If anyone wondered why have a two-house system of parliament, perhaps a good starting point would be to read the opinion of the Science and Technology Committee of the House of Lords as it looks at the Government's action since it published its Life Sciences Industrial Strategy earlier in the year; "wholly inadequate".
But this is not just a tit-for-tat report, craftily titled "Who's driving the bus?", picking holes in the Government's in-action. Rather, it has ambitious recommendations and a sobering tonic that "sweeping simplification of the implementation arrangements [is required]: a single body, the Life Sciences Governing Body".
Another revealing observation is the Lords emphasis on the need for inbound and outbound NHS engagement, stating "[the Government's] lack of clear authority and accountability and a failure to engage the NHS effectively [which,] in its turn, the NHS’s commitment to the strategy has so far been incoherent".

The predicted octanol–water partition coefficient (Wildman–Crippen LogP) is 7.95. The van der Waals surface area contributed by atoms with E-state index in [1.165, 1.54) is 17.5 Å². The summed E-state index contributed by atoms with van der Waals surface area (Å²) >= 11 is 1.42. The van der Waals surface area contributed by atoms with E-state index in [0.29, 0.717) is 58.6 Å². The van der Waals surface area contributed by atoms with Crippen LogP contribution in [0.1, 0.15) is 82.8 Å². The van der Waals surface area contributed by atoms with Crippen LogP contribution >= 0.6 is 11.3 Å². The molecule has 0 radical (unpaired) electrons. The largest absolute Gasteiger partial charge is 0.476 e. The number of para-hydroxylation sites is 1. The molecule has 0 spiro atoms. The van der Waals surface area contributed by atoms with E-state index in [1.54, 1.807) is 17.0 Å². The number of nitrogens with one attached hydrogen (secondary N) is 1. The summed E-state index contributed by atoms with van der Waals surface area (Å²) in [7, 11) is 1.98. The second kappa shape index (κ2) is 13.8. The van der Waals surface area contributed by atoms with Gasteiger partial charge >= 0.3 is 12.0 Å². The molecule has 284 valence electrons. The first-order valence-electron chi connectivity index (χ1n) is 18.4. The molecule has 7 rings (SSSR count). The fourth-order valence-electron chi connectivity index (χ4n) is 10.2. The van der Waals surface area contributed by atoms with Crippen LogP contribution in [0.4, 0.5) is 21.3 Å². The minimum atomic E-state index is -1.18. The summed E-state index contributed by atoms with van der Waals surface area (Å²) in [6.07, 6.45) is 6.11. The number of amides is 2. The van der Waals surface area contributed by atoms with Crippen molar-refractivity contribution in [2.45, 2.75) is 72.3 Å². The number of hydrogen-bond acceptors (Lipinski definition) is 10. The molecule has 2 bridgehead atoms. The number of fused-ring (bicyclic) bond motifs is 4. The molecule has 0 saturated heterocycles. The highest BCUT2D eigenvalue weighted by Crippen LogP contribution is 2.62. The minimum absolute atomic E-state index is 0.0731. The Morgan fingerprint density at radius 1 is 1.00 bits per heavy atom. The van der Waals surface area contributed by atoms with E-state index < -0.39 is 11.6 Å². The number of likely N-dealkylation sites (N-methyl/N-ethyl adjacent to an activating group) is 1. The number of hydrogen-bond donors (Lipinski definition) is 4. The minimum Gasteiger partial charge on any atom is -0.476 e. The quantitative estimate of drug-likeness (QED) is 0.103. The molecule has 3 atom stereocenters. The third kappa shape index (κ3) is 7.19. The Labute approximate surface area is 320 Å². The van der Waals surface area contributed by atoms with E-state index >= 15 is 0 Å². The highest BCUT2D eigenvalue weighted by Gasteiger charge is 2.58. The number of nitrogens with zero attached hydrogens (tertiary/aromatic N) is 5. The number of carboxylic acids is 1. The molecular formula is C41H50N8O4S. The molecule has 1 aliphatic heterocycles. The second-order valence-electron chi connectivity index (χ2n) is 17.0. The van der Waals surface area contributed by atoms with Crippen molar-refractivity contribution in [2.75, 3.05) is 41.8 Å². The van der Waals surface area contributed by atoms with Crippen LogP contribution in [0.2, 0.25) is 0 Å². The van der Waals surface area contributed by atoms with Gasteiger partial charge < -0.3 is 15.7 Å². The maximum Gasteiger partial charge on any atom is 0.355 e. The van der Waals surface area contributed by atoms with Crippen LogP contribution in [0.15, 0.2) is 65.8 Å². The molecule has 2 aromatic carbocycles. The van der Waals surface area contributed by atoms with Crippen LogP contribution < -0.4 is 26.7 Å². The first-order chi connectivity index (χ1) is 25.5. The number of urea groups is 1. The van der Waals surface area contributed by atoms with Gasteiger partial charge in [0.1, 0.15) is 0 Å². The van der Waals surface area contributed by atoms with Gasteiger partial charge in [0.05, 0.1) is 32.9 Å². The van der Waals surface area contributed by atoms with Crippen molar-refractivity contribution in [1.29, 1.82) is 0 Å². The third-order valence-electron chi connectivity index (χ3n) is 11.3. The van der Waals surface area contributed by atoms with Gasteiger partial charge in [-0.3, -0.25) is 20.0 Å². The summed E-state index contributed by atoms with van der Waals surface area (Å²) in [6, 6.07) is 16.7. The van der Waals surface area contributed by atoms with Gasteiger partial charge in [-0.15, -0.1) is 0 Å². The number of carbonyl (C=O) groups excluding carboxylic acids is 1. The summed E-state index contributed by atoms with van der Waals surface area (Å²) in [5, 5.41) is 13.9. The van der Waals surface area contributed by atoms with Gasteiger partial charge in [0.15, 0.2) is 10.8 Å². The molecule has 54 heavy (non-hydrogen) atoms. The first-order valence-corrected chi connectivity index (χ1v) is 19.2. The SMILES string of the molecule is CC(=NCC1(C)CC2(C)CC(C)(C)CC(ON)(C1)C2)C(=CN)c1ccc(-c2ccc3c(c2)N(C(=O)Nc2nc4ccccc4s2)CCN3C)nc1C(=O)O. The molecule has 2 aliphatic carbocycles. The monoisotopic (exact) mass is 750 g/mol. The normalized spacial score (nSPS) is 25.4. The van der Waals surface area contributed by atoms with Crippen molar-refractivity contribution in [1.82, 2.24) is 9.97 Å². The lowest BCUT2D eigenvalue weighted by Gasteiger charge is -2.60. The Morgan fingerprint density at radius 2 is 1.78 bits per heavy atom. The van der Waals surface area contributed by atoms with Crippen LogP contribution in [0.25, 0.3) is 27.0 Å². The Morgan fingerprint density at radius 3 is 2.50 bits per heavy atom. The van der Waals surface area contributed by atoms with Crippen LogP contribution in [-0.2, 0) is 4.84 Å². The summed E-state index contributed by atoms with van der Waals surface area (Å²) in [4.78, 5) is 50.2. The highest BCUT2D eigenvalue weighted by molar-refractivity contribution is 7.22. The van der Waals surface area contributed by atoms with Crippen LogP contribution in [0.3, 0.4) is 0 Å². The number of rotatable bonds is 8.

What is critical, and hopefully not just hot air, is the resounding conclusion that "the Government has an opportunity right now to get ahead of international competition. It can, and must, take bold steps to secure the future growth and expansion of the life sciences sector. This is even more vital as the UK prepares for life outside the European Union".
Only time, which is in short supply, will tell whether Government, and indeed the NHS, will heed these recommendations and selflessly move forward for the good of the life science community and country as a whole.
The House of Lords Science and Technology Committee's report 'Life Sciences Industrial Strategy: Who’s driving the bus?' raises serious concerns about the Government’s commitment to delivering the strategy which has so far been “wholly inadequate” and recommends there should be sweeping simplification of its implementation arrangements.